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Strumigenys were once thought to be rare. The development and increased use of litter sampling methods has led to the discovery of a tremendous diversity of species. Many species are specialized predators (e.g. see Strumigenys membranifera and Strumigenys louisianae). Collembola (springtails) and other tiny soil arthropods are typically favored prey. Species with long linear mandibles employ trap-jaws to sieze their stalked prey (see Dacetine trap-jaws). Larvae feed directly on insect prey brought to them by workers. Trophallaxis is rarely practiced. Most species live in the soil, leaf litter, decaying wood or opportunistically move into inhabitable cavities on or under the soil. Colonies are small, typically less than 100 individuals but in some species many hundreds. Moist warm habitats and micro-habitats are preferred. A few better known tramp and otherwise widely ranging species tolerate drier conditions. Foraging is often in the leaf litter and humus. Workers of many species rarely venture above ground or into exposed, open areas. Individuals are typically small, slow moving and cryptic in coloration. When disturbed individuals freeze and remain motionless. Males are not known for a large majority of species.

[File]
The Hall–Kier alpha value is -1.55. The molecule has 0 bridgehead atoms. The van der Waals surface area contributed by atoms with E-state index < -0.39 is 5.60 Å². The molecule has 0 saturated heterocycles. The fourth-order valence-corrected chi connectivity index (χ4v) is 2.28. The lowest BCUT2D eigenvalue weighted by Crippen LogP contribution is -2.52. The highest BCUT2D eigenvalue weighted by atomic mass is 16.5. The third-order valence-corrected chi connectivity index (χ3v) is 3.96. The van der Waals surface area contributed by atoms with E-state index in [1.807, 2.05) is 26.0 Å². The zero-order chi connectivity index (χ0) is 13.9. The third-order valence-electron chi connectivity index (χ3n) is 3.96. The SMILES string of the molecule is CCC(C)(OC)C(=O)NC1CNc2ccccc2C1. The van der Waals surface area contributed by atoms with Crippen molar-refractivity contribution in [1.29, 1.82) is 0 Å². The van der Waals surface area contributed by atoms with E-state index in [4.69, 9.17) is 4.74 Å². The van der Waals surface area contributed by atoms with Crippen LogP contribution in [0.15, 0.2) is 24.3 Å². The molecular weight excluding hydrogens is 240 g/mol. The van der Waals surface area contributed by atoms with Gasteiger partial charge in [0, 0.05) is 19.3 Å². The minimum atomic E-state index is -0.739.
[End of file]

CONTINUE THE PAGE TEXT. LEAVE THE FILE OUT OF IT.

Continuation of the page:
The following information is derived from Barry Bolton's New General Catalogue, a catalogue of the world's ants.
- helytruga. Strumigenys helytruga Bolton, 1983: 374 (w.) ANGOLA. See also: Bolton, 2000: 609.
Unless otherwise noted the text for the remainder of this section is reported from the publication that includes the original description.
Holotype. TL 2.2, HL 0.59, HW 0.43, CI 73, ML 0.29, MI 49, SL 0.34, SI 79, PW 0.26, AL 0.55.